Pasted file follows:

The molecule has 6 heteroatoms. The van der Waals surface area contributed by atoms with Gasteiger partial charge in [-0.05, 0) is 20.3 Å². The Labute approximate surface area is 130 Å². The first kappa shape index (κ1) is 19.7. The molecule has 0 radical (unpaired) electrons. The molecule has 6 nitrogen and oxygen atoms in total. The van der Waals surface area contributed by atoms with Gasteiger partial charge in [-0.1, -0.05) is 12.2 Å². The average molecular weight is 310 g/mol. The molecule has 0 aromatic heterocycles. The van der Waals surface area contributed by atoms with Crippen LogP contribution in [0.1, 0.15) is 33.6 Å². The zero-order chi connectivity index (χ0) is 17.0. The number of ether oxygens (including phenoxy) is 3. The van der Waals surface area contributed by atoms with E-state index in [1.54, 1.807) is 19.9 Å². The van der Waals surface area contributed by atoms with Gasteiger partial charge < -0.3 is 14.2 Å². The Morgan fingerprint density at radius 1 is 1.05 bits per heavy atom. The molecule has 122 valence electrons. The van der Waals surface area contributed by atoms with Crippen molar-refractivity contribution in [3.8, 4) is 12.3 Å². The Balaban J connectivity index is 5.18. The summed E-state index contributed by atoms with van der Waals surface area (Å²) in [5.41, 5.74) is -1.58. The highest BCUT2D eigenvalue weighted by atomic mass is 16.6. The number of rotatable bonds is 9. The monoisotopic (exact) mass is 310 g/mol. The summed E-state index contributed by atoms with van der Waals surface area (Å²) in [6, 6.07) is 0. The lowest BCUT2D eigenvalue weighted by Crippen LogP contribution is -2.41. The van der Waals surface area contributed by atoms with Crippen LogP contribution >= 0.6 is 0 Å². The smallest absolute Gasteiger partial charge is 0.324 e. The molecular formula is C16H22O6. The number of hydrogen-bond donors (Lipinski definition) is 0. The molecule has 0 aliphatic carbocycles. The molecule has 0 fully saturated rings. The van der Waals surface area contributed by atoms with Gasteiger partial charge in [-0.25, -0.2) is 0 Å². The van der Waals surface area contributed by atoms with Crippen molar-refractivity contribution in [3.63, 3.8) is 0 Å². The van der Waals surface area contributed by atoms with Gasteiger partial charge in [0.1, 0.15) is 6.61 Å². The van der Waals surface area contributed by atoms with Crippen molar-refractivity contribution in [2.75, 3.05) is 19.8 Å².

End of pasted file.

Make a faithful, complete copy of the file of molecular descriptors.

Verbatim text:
The molecule has 6 heteroatoms. The van der Waals surface area contributed by atoms with Gasteiger partial charge in [-0.05, 0) is 20.3 Å². The Labute approximate surface area is 130 Å². The first kappa shape index (κ1) is 19.7. The molecule has 0 radical (unpaired) electrons. The molecule has 6 nitrogen and oxygen atoms in total. The van der Waals surface area contributed by atoms with Gasteiger partial charge in [-0.1, -0.05) is 12.2 Å². The average molecular weight is 310 g/mol. The molecule has 0 aromatic heterocycles. The van der Waals surface area contributed by atoms with Crippen LogP contribution in [0.1, 0.15) is 33.6 Å². The zero-order chi connectivity index (χ0) is 17.0. The number of ether oxygens (including phenoxy) is 3. The van der Waals surface area contributed by atoms with E-state index in [1.54, 1.807) is 19.9 Å². The van der Waals surface area contributed by atoms with Gasteiger partial charge < -0.3 is 14.2 Å². The Morgan fingerprint density at radius 1 is 1.05 bits per heavy atom. The molecule has 122 valence electrons. The van der Waals surface area contributed by atoms with Crippen molar-refractivity contribution in [3.8, 4) is 12.3 Å². The Balaban J connectivity index is 5.18. The summed E-state index contributed by atoms with van der Waals surface area (Å²) in [5.41, 5.74) is -1.58. The highest BCUT2D eigenvalue weighted by atomic mass is 16.6. The number of rotatable bonds is 9. The monoisotopic (exact) mass is 310 g/mol. The summed E-state index contributed by atoms with van der Waals surface area (Å²) in [6, 6.07) is 0. The lowest BCUT2D eigenvalue weighted by Crippen LogP contribution is -2.41. The van der Waals surface area contributed by atoms with Crippen LogP contribution >= 0.6 is 0 Å². The smallest absolute Gasteiger partial charge is 0.324 e. The molecular formula is C16H22O6. The number of hydrogen-bond donors (Lipinski definition) is 0. The molecule has 0 aliphatic carbocycles. The molecule has 0 fully saturated rings. The van der Waals surface area contributed by atoms with Gasteiger partial charge in [-0.25, -0.2) is 0 Å². The van der Waals surface area contributed by atoms with Crippen molar-refractivity contribution in [3.63, 3.8) is 0 Å². The van der Waals surface area contributed by atoms with Gasteiger partial charge in [0.1, 0.15) is 6.61 Å². The van der Waals surface area contributed by atoms with Crippen molar-refractivity contribution in [2.75, 3.05) is 19.8 Å².